With refpect to the provifion for the princes of the blood, the firit question, when application was madeto parliament, would naturally be"Is the civil lift adequate to the

purpose of supporting them?" He prefumed it was not, or they would not hear of any motion of this kind. If the civil lift therefore was not adequate to thefe purpofes, and the whole were to remain under the controul of his majefty, the civil lift ought to be augmented. But on the whole, he hoped that the time would foon arrive when fome provifion for thefe things fhould be made upon a found and rational principle. That the public might fee the whole amount of the expence they were to be at on account of the whole family, and that when an annuity was granted it fhould be correfpondent with a fplendid eftablishment.

Sir James Johnflone thought the fon ought to be dependent on the father. He mentioned the bishopric of Ofnaburgh, and pointedly afkcd, if that was worth nothing?

Mr. Fox replied that it was totally unufual to confider any thing belonging to princes out of the kingdom. Not a word was ever faid of his majefty's revenue from Ha nover; it was not even thought of in the difcuffion of his majesty's revenue, on his different applications to parliament for fupport.

Mr. Burdon thought the fum propofed was more than the country could afford, and more than was neceffary for his royal highnefs to expend. He had therefore no hefitation in faying, he should have confidered 10,ocol. a fufficient fum.

Mr. W. Smith faid he had not the fmalleft doubt, that, was the money to come out of the pockets of gentlemen in that houfe, there would not be a fingle voice against it; bus he begged the committee to recollect that it was the money of their conflituents they were voting away.

Mr. M. Montague faid it was of importance to consider, whether this was merely a provifion for the duke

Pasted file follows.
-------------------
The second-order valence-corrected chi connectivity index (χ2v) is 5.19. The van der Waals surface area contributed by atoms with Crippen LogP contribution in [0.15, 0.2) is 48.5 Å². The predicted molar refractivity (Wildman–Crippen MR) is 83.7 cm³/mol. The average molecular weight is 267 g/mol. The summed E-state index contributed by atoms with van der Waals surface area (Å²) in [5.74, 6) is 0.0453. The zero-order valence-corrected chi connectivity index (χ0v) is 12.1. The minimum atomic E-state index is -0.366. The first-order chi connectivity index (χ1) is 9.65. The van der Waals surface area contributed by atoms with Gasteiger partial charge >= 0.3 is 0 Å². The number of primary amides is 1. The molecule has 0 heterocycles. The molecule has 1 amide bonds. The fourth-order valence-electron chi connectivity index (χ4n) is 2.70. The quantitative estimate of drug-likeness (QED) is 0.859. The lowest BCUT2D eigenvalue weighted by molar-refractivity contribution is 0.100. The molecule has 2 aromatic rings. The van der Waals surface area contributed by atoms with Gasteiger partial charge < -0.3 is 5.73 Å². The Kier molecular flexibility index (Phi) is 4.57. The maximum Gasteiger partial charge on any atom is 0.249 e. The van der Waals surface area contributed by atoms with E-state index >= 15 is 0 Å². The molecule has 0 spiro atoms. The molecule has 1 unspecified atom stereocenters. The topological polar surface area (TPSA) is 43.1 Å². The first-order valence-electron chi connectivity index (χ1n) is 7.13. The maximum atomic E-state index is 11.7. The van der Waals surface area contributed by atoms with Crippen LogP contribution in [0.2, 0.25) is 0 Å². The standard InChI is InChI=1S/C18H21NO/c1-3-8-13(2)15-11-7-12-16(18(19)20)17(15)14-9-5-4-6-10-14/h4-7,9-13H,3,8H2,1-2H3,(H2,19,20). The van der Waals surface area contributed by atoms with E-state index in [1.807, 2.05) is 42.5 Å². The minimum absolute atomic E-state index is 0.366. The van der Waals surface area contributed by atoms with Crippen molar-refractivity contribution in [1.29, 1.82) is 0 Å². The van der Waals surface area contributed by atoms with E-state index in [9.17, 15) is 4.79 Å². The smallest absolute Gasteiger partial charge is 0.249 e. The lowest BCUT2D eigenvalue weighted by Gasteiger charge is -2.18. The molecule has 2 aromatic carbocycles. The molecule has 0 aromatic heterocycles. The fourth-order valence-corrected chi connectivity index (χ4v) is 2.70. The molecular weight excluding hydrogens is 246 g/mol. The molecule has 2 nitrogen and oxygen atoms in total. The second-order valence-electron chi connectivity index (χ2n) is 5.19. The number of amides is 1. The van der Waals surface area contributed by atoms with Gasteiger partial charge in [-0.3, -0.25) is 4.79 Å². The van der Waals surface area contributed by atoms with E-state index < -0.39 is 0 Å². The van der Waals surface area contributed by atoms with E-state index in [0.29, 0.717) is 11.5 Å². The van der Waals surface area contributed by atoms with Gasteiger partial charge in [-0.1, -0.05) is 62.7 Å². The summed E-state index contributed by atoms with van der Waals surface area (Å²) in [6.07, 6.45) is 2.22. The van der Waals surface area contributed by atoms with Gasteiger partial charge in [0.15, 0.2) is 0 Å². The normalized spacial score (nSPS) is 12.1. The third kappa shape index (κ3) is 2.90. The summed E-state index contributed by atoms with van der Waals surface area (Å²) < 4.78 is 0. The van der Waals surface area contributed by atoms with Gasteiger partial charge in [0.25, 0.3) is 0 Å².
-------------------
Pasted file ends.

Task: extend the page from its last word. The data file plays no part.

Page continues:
of.

of York, or whether it was a principle, that all the branches of the royal family might expect, under fimilar circumftances, the fame allowance ifthis principle was to be extended, he certainly difapproved of it. Sir W. Dolben thought the fum was too large, and if the other branches of the family were to have each as much, their allowance of 37,cool. per annum, would be much greater than the prince of Wales's. As to Ofnaburgh, he did not think it ought to be put entirely out of the question, as he understood his royal highnefs received upwards of 12,cool. per annum from it.

Sir James Johafon faid, the income from Olnaburgh was a very material confideration; from the beft information he could obtain, it produced 35,000l. per annum.

Mr. J. T. Stanley requested the houfe would confider how ftrongly the country called for economy in the diftribution of public money. A right hon. gentleman had faid the English nation fhould be generous and liberal. Liberal he did think they would be, though fo large a fum as that propofed should not be given. It should be confidered what a confiderable income a grant of 10,000l. a year only, instead of 18,0col. would make when added to the 12,000l. per annum already al lowed to the duke, and to what it was probable would be granted to him from the Irish parliament, and the revenue derived from Ofnaburgh. We had no right, it was true, to demand an account to be laid on the table of fuch fums as were annually received from that place; but furely it was not unreafonable that the houfe fhould pay fome attention to it.

After much defultory converfation of the fame kind, and which contained no new ideas, the refolutions paffed the house, by which thefe kingdoms were pledged to an allowance

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The laft object to which his majefty's fpeech at the opening of the feflion directed the attention of parliament was the fate of the public revenue and expenditure; on the

17th of February, therefore, the houfe of commons, refolved itself into a committee to take into confideration this important fubject, and the debate was opened as ufual by the chancellor of the exchequer.

Adverting to the paragraph in his majefty's fpeech which related to the finances of the country, Mr. Pitt faid, it had already announced the most welcome information that could have been received. It held out to them, that, after all the difficulties they had experienced, the happy period was at length arrived, when they were enabled, with fafety to the country, to diminish in fome degree the burdens of the people. On the first day of the feffion he had taken an opportunity of ftating the general refult of the finances of the country, which he would then pro- ceed more minutely to detail. In entering upon à field at once fo in

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interesting